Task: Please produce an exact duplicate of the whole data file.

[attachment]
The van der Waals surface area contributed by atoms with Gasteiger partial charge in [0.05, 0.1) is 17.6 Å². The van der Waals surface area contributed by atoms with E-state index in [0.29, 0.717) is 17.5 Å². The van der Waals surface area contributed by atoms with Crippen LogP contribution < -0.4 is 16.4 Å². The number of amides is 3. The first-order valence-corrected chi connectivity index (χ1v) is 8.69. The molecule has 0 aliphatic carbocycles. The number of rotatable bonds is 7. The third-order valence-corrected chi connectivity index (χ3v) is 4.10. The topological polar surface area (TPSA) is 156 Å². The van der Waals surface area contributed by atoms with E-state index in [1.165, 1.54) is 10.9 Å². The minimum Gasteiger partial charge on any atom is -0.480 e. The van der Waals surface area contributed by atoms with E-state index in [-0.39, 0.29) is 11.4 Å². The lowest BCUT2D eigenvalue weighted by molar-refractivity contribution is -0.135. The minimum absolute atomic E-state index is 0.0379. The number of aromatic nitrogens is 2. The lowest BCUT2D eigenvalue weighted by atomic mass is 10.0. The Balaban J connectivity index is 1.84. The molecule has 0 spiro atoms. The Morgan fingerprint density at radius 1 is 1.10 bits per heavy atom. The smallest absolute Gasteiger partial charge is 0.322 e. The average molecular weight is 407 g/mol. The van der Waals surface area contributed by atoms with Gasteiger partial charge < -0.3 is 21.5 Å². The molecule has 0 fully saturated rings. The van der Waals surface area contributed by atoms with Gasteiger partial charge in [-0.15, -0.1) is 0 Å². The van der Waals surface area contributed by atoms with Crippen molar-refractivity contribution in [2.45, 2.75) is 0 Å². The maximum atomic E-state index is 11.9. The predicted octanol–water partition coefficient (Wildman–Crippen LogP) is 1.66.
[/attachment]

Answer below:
The van der Waals surface area contributed by atoms with Gasteiger partial charge in [0.05, 0.1) is 17.6 Å². The van der Waals surface area contributed by atoms with E-state index in [0.29, 0.717) is 17.5 Å². The van der Waals surface area contributed by atoms with Crippen LogP contribution < -0.4 is 16.4 Å². The number of amides is 3. The first-order valence-corrected chi connectivity index (χ1v) is 8.69. The molecule has 0 aliphatic carbocycles. The number of rotatable bonds is 7. The third-order valence-corrected chi connectivity index (χ3v) is 4.10. The topological polar surface area (TPSA) is 156 Å². The van der Waals surface area contributed by atoms with E-state index in [1.165, 1.54) is 10.9 Å². The minimum Gasteiger partial charge on any atom is -0.480 e. The van der Waals surface area contributed by atoms with E-state index in [-0.39, 0.29) is 11.4 Å². The lowest BCUT2D eigenvalue weighted by molar-refractivity contribution is -0.135. The minimum absolute atomic E-state index is 0.0379. The number of aromatic nitrogens is 2. The lowest BCUT2D eigenvalue weighted by atomic mass is 10.0. The Balaban J connectivity index is 1.84. The molecule has 0 spiro atoms. The Morgan fingerprint density at radius 1 is 1.10 bits per heavy atom. The smallest absolute Gasteiger partial charge is 0.322 e. The average molecular weight is 407 g/mol. The van der Waals surface area contributed by atoms with Gasteiger partial charge < -0.3 is 21.5 Å². The molecule has 0 fully saturated rings. The van der Waals surface area contributed by atoms with Gasteiger partial charge in [-0.15, -0.1) is 0 Å². The van der Waals surface area contributed by atoms with Crippen molar-refractivity contribution in [2.45, 2.75) is 0 Å². The maximum atomic E-state index is 11.9. The predicted octanol–water partition coefficient (Wildman–Crippen LogP) is 1.66.